To understand the music and impact of this album we should analyse the Israeli music scene from the late 60's and 70's because this album is one of the first solid products of its time. The rock scene of the end of the 60's (rock got to Israel a bit late) was dominated by cover bands of British bands such as The Beatles until a second wave of rockers led by The Churchills (since 1967) brought something new to the table: a new style of authentic Israeli origin, blending British rock and psychedelia with Mediterranean music, jazz and classical music (playing with orchestras and adapting pieces by Bach). During the last years of the sixties original and bold artists, Hanoch (one of the aforementioned founders of Tamouz) Arik Einstein and Kaveret being the most prominent, started to write rock with similar influences to the ones of The Churchills (often collaborating with them and with each other) with the addition of Israeli and Jewish folk music (mainly Chava Alberstein, Yehoram Gaon and Naomi Shemer) and for the first time in rock: hebrew lyrics. During the 70's lots of progressive rock started to arrive to the country and to influence almost every rock act in the country (progressive or not), specially the Canterbury Scene and Gentle Giant because of idiosyncratic similarities added to other European classic rock influences (Jimmy Hendrix, The Doors, Led Zeppelin, Deep Purple, etc.). As results of these circumstances we can find a wave of rockers with progressive rock elements in their music without being completely identified with the genre among these artists we have Matti Caspi (more of an Israeli folk classically trained musician with many rock and jazz influences introducing odd time signatures in his music and producing several prog albums), Shalom Hanoch (more rock oriented in his solo albums with some proggy moments) and Alon Olearchick (former bass player of Kaveret and a straightforward rocker + he contributed with Eddie Jobson).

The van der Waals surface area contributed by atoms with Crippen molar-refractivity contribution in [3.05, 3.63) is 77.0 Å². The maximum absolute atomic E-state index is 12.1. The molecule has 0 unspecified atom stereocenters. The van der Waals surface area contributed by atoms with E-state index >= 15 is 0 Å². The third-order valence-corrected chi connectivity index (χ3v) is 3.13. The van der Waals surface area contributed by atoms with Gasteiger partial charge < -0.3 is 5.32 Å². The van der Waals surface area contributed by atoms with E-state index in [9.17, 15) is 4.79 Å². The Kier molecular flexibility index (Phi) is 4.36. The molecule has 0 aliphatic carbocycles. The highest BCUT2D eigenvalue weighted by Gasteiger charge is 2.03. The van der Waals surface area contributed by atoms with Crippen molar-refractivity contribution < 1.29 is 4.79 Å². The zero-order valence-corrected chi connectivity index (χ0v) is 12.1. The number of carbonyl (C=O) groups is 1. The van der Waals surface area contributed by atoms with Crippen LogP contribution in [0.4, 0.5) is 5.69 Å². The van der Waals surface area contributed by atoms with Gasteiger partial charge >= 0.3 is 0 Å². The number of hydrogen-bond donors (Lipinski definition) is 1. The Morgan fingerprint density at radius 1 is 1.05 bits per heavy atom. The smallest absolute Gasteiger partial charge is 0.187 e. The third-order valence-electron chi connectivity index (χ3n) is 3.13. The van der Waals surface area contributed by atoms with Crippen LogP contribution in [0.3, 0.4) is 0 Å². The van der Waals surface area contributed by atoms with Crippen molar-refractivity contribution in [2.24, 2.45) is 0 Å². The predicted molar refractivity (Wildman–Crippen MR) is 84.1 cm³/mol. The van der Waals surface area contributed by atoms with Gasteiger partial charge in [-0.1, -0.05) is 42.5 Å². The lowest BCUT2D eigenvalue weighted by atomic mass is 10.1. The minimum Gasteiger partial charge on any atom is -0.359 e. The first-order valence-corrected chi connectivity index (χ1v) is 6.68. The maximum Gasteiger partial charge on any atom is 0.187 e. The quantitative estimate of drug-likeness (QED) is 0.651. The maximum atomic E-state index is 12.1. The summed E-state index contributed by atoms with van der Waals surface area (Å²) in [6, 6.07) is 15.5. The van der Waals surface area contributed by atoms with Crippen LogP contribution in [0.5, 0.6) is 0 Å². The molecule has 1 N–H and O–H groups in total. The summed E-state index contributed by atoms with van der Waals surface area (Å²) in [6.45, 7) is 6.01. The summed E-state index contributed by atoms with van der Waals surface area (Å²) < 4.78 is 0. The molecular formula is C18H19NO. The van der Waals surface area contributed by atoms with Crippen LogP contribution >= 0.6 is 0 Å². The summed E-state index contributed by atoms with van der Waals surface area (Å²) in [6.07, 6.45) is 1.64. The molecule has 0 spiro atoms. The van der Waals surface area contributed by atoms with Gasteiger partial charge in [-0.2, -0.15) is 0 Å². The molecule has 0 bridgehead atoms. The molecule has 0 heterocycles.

Bands with early progressive elements (proto-prog if you will) where around during the late 60s and the first half of the 70s (a bit late compared to other countries... but as I said before rock arrived to Israeli late), among the most important and influential of these efforts we have The Churchills, Arik Einstein (whose song Hayo Haya is considered the first 100% prog track recorded in Israel, Schlomo Gronich with his album Why Didn't You Tell Me (reminiscent to Frank Zappa's earliest with the addition of israeli influences), Behind the Sounds (a project conducted by Gronich and Caspi) and Shablool. Being the last one the earliest origin of Tamouz since it was an album/movie in the format of a rock opera (the first one in Israel) recorded by Hanoch and Einstein with The Churchills as a support band which included early versions of songs featured in this album (Ma Sheh'yoter Amok Yoter Cachol).